The costumes are the most elaborate I’ve ever seen, especially those of the royal family and members of the royal court. These costumes are the perfect illusions of grandeur. The addition and removal of key garments throughout the Opera are so telling. For example Turandot’s pride has been stripped and this is visually represented by the removal of her crown and top layer of clothing and suddenly the icy daughter of heaven is a fearful mortal. Similarly, Ping, Pang, and Pong changing from day to night clothes and back again in our sight implies that their existence has been days and nights of much the same for quite some time with no real hope of change.
Change came for me on a Sunday afternoon at the Benedum as the Opera became an experience I won’t soon forget. I had previously wondered if a fable set in China, sung in Italian with super titles to read, conceived by a maestro who never stepped foot in China and died before completing his masterpiece would be at all distracting. But I became so quickly and so deeply engulfed in the performance that at times I forgot to read the super titles, forgot the words were in an unknown tongue, forgot the setting was in a foreign place, and forgot this work had been left unfinished. I personally believe that the Maestro would have been pleased, especially since the gongs he commissioned so long ago were used in this performance as they were in the very first performance.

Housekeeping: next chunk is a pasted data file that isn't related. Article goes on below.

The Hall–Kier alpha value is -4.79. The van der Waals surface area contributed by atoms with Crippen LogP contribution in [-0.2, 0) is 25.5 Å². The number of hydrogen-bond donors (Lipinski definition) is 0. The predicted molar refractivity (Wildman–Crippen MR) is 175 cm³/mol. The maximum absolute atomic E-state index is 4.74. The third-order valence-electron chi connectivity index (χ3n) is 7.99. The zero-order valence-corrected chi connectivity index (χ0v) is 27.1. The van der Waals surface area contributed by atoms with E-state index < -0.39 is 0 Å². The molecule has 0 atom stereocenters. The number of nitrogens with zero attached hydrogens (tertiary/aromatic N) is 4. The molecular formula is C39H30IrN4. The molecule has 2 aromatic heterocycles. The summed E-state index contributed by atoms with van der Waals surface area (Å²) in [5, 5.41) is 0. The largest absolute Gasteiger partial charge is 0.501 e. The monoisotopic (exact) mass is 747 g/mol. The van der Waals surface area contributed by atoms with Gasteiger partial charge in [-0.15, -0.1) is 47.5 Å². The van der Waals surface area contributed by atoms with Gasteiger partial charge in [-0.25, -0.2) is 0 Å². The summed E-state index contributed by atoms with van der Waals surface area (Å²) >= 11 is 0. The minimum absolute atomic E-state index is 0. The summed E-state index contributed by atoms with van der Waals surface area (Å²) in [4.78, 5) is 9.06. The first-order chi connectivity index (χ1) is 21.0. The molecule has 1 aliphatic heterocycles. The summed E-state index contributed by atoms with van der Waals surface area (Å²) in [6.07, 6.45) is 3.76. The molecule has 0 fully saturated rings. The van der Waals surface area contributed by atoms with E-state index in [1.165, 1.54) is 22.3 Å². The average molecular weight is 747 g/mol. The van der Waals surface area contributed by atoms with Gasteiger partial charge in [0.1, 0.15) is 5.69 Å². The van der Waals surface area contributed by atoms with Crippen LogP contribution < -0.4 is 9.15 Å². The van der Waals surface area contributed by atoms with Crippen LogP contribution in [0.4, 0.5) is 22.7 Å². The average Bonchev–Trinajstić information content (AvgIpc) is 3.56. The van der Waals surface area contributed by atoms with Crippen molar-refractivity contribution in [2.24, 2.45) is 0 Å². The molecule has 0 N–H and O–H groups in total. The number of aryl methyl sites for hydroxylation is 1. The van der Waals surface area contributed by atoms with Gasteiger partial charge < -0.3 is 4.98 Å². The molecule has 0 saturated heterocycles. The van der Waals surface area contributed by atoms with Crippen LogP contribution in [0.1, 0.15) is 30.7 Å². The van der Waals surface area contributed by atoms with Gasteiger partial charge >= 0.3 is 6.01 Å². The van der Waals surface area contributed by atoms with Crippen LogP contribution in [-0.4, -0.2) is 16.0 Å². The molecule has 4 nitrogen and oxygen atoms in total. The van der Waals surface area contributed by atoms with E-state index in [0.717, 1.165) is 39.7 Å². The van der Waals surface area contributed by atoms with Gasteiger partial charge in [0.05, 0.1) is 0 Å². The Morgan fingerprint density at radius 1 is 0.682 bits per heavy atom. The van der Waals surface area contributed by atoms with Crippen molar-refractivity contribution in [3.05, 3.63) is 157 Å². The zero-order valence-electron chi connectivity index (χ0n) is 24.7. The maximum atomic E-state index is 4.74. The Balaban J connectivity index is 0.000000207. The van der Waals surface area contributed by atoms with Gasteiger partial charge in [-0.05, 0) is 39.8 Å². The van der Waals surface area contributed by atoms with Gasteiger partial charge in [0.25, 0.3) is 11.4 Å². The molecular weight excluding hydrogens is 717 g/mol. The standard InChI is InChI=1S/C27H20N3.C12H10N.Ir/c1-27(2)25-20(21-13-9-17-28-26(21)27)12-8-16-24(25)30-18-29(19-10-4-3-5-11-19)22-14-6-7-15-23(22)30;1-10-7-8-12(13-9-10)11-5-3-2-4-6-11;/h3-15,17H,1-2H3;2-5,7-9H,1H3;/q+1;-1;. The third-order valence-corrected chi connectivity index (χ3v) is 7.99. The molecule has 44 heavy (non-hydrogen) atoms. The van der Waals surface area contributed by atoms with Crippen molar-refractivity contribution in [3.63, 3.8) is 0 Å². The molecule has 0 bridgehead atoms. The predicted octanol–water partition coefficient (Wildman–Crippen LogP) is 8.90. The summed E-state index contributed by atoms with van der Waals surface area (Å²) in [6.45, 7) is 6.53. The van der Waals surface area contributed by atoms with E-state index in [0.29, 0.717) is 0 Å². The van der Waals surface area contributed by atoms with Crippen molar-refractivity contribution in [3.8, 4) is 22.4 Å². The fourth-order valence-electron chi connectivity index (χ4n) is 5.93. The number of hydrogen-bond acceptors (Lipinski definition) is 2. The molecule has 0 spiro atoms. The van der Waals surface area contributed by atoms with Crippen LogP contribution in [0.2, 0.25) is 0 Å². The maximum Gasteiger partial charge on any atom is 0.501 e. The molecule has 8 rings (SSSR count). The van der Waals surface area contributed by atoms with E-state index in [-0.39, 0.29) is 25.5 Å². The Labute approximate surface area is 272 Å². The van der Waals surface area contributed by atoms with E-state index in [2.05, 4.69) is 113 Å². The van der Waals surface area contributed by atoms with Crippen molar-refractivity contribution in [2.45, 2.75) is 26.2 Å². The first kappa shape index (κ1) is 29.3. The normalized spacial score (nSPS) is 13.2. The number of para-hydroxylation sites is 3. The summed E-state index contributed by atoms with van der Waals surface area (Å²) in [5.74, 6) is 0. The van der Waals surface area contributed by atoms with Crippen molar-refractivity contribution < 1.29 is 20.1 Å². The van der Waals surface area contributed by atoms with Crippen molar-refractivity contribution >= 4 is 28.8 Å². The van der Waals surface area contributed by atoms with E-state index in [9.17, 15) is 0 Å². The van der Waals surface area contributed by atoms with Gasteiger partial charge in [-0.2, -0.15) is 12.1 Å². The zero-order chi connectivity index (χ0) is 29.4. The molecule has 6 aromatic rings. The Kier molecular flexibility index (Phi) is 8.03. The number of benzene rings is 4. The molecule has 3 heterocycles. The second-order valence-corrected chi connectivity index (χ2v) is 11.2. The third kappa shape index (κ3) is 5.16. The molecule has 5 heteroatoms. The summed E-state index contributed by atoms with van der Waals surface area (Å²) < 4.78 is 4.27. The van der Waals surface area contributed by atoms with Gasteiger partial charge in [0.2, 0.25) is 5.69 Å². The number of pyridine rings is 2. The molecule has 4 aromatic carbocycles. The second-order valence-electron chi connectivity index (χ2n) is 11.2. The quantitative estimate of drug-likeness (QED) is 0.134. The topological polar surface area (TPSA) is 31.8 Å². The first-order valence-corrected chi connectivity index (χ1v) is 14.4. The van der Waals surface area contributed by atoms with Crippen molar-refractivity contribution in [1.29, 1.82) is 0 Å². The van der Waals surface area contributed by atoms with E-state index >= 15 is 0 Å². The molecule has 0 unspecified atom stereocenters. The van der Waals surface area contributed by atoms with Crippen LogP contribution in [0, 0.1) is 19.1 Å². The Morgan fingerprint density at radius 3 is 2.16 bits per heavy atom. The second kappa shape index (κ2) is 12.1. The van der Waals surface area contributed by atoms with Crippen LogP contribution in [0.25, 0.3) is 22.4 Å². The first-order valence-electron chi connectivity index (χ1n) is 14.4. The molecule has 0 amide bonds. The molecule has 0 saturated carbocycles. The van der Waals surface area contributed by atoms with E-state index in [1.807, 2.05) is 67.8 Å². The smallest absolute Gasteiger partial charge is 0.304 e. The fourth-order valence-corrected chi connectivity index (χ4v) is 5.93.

My first trip to the Opera was the closing of Turandot’s first trip to Pittsburgh, marked by assistants to the royal ministers as characters and a female Executioner. My first Opera experience was Negore’s premiere with the Pittsburgh Opera. If only the first time for everything could be as phenomenal as these firsts.
Love is timeless and universal. Its power is conveyed through this wonderful Opera in a beautifully fantastic way.
You can listen to William J. Powers, Director of Administration and Artistic Operations of the Pittsburgh Opera in a live interview with PositivelyPittsburghLive host Joanne Quinn-Smith at: http://www.talkshoe.com/talkshoe/web/audioPop.jsp?episodeId=470431&cmd=apop
Delana Flowers is a Positively Pittsburgh Live reporter, an independent writer and owner of Ingenuity by Delana Flowers ©, writing effective copy so you don’t have to. Services include copywriting for newsletters, blogs, ad copy, marketing pieces, articles, reviews, invitations, postcards, flyers and more.